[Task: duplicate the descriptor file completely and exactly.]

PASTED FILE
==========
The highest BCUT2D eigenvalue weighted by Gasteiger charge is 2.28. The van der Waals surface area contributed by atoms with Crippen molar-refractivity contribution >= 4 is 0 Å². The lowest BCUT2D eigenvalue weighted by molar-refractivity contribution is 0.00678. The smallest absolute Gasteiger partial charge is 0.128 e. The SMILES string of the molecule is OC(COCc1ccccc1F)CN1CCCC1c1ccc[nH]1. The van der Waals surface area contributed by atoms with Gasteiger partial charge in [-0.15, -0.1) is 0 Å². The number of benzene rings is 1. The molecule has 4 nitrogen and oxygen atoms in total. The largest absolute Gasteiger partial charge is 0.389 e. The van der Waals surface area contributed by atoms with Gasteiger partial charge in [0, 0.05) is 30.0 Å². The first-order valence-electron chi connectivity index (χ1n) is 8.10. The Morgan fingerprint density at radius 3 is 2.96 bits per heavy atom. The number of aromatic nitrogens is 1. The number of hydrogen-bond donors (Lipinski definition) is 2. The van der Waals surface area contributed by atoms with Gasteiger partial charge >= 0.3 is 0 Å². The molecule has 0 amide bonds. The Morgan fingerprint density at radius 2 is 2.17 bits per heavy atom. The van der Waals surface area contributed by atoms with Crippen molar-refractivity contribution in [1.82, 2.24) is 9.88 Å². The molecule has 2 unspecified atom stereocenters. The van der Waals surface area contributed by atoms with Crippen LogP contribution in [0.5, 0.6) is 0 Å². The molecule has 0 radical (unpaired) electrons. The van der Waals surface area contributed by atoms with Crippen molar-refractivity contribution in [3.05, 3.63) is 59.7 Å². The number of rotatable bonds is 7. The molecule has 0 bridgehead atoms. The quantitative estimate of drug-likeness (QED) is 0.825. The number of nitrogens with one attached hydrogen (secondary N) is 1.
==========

The highest BCUT2D eigenvalue weighted by Gasteiger charge is 2.28. The van der Waals surface area contributed by atoms with Crippen molar-refractivity contribution >= 4 is 0 Å². The lowest BCUT2D eigenvalue weighted by molar-refractivity contribution is 0.00678. The smallest absolute Gasteiger partial charge is 0.128 e. The SMILES string of the molecule is OC(COCc1ccccc1F)CN1CCCC1c1ccc[nH]1. The van der Waals surface area contributed by atoms with Gasteiger partial charge in [-0.15, -0.1) is 0 Å². The number of benzene rings is 1. The molecule has 4 nitrogen and oxygen atoms in total. The largest absolute Gasteiger partial charge is 0.389 e. The van der Waals surface area contributed by atoms with Gasteiger partial charge in [0, 0.05) is 30.0 Å². The first-order valence-electron chi connectivity index (χ1n) is 8.10. The Morgan fingerprint density at radius 3 is 2.96 bits per heavy atom. The number of aromatic nitrogens is 1. The number of hydrogen-bond donors (Lipinski definition) is 2. The van der Waals surface area contributed by atoms with Gasteiger partial charge >= 0.3 is 0 Å². The molecule has 0 amide bonds. The Morgan fingerprint density at radius 2 is 2.17 bits per heavy atom. The van der Waals surface area contributed by atoms with Crippen molar-refractivity contribution in [1.82, 2.24) is 9.88 Å². The molecule has 2 unspecified atom stereocenters. The van der Waals surface area contributed by atoms with Crippen LogP contribution in [0.5, 0.6) is 0 Å². The molecule has 0 radical (unpaired) electrons. The van der Waals surface area contributed by atoms with Crippen molar-refractivity contribution in [3.05, 3.63) is 59.7 Å². The number of rotatable bonds is 7. The molecule has 0 bridgehead atoms. The quantitative estimate of drug-likeness (QED) is 0.825. The number of nitrogens with one attached hydrogen (secondary N) is 1.